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Multiple sclerosis associated fatigue during disease modifying treatment with natalizumab, interferon-beta and glatirameracetate: 1 year follow-up

Murat Yildiz, Stefanie Müller, Jochen Vehoff & Barbara Tettenborn

abstract

Background
Fatigue is regarded as one of the most common symptoms encountered in multiple sclerosis (MS), leading to a severe impairment of quality of life. Our insight about the underlying causes is limited. Evidence regarding the effectiveness of pharmacological management of fatigue in MS patients is restricted.
 
Methods
Study Design
This was a cross-sectional case control study. A retrospective chart review was undertaken in a cohort of MS patients aged between 18 and 65 years. We measured fatigue severity in 65 consecutive patients treated with natalizumab (ntz, all patients treated at our center at time of study). We excluded from our analysis 16 patients treated less than one year with ntz, and one patient because she stopped ntz due to pregnancy planning. For the remaining 48 patients fatigue severity data from the previous year were available. We compared the long term ntz treated cohort to 520 MS patients in our database. Forty-four patients from our database met the inclusion criteria (remitting, relapsing MS patients treated with interferon beta (IFN) or glatiramer acetate (GA) and radiological examination in the past two years) and were matched for age, gender and disability (n=34 (77%) treated with IFN, n=10 (23%) treated with GA). The study was conducted in accordance with requirements of the local ethical committee.

Aim
The objective of this study was the observation of the prevalence and severity of MS associated fatigue in long-term ntz treated patients over 12 months and in comparison to IFN and GA.

Outcome
Fatigue was measured with the Modified Fatigue Impact Scale (MFIS). The MFIS is a 21-item questionnaire ranging from 0 to 48, (higher scores indicating more fatigue). A cut-off score of 38 discriminates “severely fatigued” from “non-fatigued” patients.

Statistical Analysis
Means and standard deviations were used to describe patients’ characteristics. Categorical data were compared with Chi-square test or Fisher’s exact test. The primary analysis of differences in MFIS was performed using non-parametric Wilcoxon test for dependent variables and Mann-Whitney U-Test for independent variables. For correlation analysis between age, sex, disease duration, EDSS, previous disease modifying therapies, annualized relapse rate (ARR) and MFIS we used Spearman's rho test for ordinal scaled parameter and Pearson's correlation for interval scaled parameter. The analysis of efficacy was carried out on an intent-to-treat basis. All tests have been performed two-sided. P-values <0.05 have been considered statistically significant. Analysis was performed with SPSS 19.0 (Chicago, IL).

Results
Patients and Treatment
Mean treatment duration was 30.4 ± 8.8 months for ntz treated patients and 29.8 ± 14.7 months for the control group (treated with IFN or GA). The mean ARR did not significantly change from 0.2 ± 0.2 after one year of ntz treatment to 0.1 ± 0.1. However the ARR in the ntz group was significantly lower compared to the control group 0.7 ± 0.7 (p<0.001). Gd enhancement was more common in the control group than in the ntz group (p<0.01). Additionally, patients treated with ntz had significantly more spinal lesions on T2 weighted MRI than the control group (p<0.001). See table 1 for detailed patient characteristics.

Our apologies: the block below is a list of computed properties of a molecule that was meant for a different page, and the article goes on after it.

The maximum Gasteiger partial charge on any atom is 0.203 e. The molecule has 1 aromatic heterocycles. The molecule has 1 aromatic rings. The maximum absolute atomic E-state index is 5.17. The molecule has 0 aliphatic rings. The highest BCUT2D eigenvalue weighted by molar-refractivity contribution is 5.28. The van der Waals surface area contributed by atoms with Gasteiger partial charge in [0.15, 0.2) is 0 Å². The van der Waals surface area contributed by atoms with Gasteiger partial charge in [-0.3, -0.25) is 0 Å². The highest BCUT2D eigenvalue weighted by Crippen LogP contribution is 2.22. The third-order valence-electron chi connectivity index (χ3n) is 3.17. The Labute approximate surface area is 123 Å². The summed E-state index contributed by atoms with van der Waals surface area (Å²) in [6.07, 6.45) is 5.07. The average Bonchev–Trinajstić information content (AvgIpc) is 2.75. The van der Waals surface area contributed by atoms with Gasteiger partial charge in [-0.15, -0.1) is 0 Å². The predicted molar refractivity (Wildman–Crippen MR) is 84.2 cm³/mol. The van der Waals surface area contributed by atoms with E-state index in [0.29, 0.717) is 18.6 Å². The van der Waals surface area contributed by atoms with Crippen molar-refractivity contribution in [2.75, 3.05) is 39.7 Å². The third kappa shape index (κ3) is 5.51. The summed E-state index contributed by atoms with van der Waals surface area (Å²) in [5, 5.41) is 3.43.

Disease Activity Freedom and Disability Progression
Over the period of 12 months 83% of patients (n = 40) in the ntz group and 43% (n=19) in the control group were clinically disease activity free (no relapse, no EDSS progression, p<0.001). The mean EDSS scores at baseline did not significantly change neither in the ntz group from 2.9 ± 1.2 in the observation period to 2.8 ± 1.5 (p=0.67) nor from 2.5 ± 1.4 to 2.6 ± 1.5 in the control group (p=0.36). In addition, the percentage of progression-free patients (defined as <1.0-point increase in EDSS) was 92% (44/48) in the ntz group and 84% (37/44) in the control group.

MFIS Observation over 12 months
Mean total MFIS Score increased significantly in the ntz group from 32.6 ± 20.9 over the observation period of 12 months to 49.1 ± 20.0 (p<0.001). The total MFIS Score 49.1 ± 20.0 of the ntz treated group was not significantly lower compared to the control group 54.0 ± 20.4 (p=0.24). Fatigue increased in ntz treated patients over the observation period of one year on all subscales of the MFIS (all p<0.001), in comparison to the control group there were no significant differences. See figure 1 for detailed information on the subscales of MFIS.

Limitations of the Study
The main indication for natalizumab in Switzerland is as a second line treatment for patients with relapsing remitting MS who show signs of breakthrough disease in spite of treatment with first line drugs such as interferon beta. Therefore disease activity in the ntz group is higher than in the IFN/GA group. This is limiting the comparability of both groups.

Conclusion
Our results indicate that even after mean natalizumab treatment duration of 30 months the annualized relapse rate stays consistently low at 0.1. But, this study provides evidence that fatigue symptoms in MS patients treated with natalizumab increase over time.
   
keywords multiple sclerosis, natalizumab, interferon-beta, glatirameracetate, fatigue, disease modifying treatment
   
citation yildiz m, Müller S, Vehoff J, & Tettenborn B (2011). Multiple sclerosis associated fatigue during disease modifying treatment with natalizumab, interferon-beta and glatirameracetate: 1 year follow-up. In P03.225 (pp. 1): keiner.
   
type conference paper/poster (English)
name of conference AAN (Honolulu, Hawaii, USA)
date of conference 9-4-2011
title of proceedings P03.225
pages 1
publisher keiner
contact Jochen Vehoff